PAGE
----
The minimum wage should not be determined by the capacity to pay of the private sector. It should be an expression of the aspiration of the society of the lowest acceptable standard of living. Any private operators who cannot “afford” to pay the minimum should exit the economy.
Australia has a well-defined minimum wage setting structure.
The Government would supplement the JG earnings with a wide range of social wage expenditures, including adequate levels of public education, health, child care, and access to legal aid. Further, the JG policy does not replace conventional use of fiscal policy to achieve social and economic outcomes.
In general, the JG would be accompanied by higher levels of public sector spending on public goods and infrastructure.
Note: that these supplements would be in addition to the scheme but not essential for the scheme to function effectively.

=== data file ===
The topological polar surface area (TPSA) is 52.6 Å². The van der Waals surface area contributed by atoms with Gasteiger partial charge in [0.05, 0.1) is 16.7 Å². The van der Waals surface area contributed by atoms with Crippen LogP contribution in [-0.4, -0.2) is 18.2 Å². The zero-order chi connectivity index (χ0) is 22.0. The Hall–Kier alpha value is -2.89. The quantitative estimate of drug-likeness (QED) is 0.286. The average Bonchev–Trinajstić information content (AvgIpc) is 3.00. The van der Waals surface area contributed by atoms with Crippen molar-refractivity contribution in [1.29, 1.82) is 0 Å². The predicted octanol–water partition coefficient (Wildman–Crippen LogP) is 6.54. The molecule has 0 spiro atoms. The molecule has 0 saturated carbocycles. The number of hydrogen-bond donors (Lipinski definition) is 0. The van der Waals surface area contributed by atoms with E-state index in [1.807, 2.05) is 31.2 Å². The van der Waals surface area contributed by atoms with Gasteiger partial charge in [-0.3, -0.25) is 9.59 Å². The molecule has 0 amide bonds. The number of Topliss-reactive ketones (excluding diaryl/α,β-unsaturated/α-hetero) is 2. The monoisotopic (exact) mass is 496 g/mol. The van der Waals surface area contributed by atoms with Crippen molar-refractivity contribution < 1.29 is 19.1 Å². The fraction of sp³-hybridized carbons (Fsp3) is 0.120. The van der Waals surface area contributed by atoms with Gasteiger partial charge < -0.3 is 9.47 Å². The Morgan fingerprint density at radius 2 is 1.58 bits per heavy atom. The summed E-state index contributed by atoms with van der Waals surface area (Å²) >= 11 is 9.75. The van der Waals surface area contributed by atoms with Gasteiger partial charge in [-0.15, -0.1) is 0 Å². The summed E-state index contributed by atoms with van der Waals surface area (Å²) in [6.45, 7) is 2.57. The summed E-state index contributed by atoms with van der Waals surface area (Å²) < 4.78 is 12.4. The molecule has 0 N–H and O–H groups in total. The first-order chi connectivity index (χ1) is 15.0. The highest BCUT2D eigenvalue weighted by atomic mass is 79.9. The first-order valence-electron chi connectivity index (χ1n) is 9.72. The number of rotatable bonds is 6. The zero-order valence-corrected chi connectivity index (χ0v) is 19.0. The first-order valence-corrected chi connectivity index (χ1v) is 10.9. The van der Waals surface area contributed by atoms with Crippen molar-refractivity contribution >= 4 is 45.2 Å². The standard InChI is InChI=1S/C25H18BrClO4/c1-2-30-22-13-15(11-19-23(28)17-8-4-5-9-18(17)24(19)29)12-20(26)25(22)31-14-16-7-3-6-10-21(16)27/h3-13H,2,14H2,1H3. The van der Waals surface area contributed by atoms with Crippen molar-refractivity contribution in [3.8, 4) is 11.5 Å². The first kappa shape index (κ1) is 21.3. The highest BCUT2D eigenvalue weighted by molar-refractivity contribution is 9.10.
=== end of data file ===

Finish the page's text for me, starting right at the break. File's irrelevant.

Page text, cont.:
Family Income Supplements:
The JG is not based on family-units. Anyone above the legal working age is entitled to receive the benefits of the scheme. We would supplement the JG wage with benefits reflecting family structure. In contrast to workfare there will not be pressure applied to single parents to seek employment.
Again, note, that these supplements would be in addition to the scheme but not essential for the scheme to function effectively.
The JG would be funded by the sovereign government which faces no financial constraints in its own currency. In the context of the current outlays that are being thrown around in national economies, the investment that would be required to introduce a full blown would be rather trivial.
I will provide detailed estimates of the required outlays in the next background blog.